I read lots of LGBT news, both in LGBT and straight media. And lots of times the way stories about transgender people in straight media are covered makes it impossible to know what's going on. One would think that out of mere respect for the English language and their readership these people would like to get their pronouns straight, but apparently not.
Anyway, here's a good example of what I'm talking about:
Rehoboth Beach lifeguards summoned police assistance late Saturday afternoon for a group of transgender men who had their breasts exposed.
The incident happened near the surf off Queen Street around 4:45 p.m. "We have like a bit of an odd problem," the lifeguard reported over the radio. "There are girls on our beach without tops," he continued. "Well there apparently they are transgender and they have female breasts and a [incomplete sentence]. We tried to tell them to put shirts on and they told us they are transgender so that it's illegal to discriminate and I just had a problem with it and that's where we're at right now," he added.
So here I was thinking the story was another instance of trans men being told to cover up, wondering if they had had top surgery and were being treated unfairly or if they were just really cool dudes who don't care what other people think.
Well, read on:
A member of the beach patrol reported the incident to a passing police officer who radioed other officers who responded to Queen Street.
The beach patrol and police insisted the group was not in compliance with city ordinances. One police source says at least two of the men have partially completed the transgender process. He said it appeared they had breast implants but still had the male sex organ.
A beach patrol official backed by four police officers convinced them to cover their breasts.
No arrests were made or citations issued.
So they're transgender women. That changes, really, the entire story.
I personally don't really care if either men or women go topless on the beach. Women and men go topless in Europe on the beach and no little kids get scarred for life, no one dies, and people don't break out into spontaneous orgies. If anything, people out here cover up a lot more than Americans do, year-round, except for on the beach where men wear tiny swimsuits and women sometimes go topless.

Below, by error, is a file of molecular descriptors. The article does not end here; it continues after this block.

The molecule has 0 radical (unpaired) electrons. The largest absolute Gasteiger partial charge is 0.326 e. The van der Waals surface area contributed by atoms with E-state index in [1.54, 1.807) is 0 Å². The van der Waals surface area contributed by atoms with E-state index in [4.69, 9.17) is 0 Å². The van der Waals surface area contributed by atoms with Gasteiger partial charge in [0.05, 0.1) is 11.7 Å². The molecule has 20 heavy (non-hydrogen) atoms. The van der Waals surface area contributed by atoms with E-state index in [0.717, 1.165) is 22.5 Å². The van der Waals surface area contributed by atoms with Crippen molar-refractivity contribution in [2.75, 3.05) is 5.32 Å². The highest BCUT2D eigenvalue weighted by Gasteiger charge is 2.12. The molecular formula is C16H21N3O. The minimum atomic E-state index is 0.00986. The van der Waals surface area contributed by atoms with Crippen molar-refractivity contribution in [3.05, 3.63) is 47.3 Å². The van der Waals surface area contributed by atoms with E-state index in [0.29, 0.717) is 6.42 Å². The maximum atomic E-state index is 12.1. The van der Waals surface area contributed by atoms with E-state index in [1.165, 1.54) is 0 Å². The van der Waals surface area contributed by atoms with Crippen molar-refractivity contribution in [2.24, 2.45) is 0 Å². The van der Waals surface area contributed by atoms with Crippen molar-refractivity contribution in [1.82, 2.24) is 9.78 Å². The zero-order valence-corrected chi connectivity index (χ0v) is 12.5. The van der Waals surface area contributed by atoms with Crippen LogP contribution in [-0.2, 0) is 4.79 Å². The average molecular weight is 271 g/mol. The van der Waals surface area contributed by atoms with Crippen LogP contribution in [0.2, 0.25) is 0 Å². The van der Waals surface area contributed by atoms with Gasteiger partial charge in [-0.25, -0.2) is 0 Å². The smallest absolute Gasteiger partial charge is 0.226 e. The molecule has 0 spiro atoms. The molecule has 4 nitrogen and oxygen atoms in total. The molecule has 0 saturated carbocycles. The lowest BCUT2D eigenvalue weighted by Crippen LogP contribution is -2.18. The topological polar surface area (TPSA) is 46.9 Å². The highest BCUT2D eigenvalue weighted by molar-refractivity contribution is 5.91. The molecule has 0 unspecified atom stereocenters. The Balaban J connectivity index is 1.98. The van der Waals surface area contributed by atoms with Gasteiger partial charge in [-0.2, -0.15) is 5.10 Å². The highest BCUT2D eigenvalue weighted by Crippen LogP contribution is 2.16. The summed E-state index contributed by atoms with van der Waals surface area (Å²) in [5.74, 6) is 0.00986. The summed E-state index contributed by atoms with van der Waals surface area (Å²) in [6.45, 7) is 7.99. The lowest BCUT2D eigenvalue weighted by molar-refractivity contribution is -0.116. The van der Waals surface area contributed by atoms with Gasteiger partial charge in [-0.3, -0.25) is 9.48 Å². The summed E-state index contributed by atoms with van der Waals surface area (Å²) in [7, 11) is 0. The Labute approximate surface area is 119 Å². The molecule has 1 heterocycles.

But this story is from Delaware and in the US generally women have to cover their nipples and men don't. It's not particularly fair, one could call it "discrimination," but most everyone has come to accept that as the way it is.
Now I'd say that this story doesn't read as complete. It's unlikely that a group of transgender women would be on the beach topless, and, when told to cover up as cisgender women would be told, say that "they are transgender so that it's illegal to discriminate." That's just not discrimination on the basis of trans history, and I'd imagine a group of trans women would know that. It's discrimination on the basis of sex, since men are allowed to go shirtless on the beach, but the way the police officer constructed his sentence that's not what's implied.
So the story already doesn't seem like it went down that way, because the words of the trans people on the beach were relayed over the radio by a police officer who wasn't up to speed on the language, and then put online by a local blogger. It's a game of telephone where no one speaks the same language, so they're playing it by ear and the last person doesn't really know what happened. Language is meant to transmit ideas, and journalists and writers and bloggers are supposed to have enough respect for the craft to be able to get basic facts across.
The story then got picked up by a rightwing radio show, which produced a hate-filled segment replete with callers saying they want to beat up the trans women in question, the host insisting that he doesn't know or understand anything in this story other than that they should have been arrested (how are these the pro-freedom people?), and any caller who didn't say he was disgusted getting cut off. (So don't click the link if you don't need to hear that.)
It's not a huge story, but I was really thinking that the story was completely different for the first few paragraphs. I don't know if this is the case of a local writer not knowing which pronoun to use or intentionally mis-gendering to advance an agenda, but either way it was a lack of craft that got in the way of comprehension.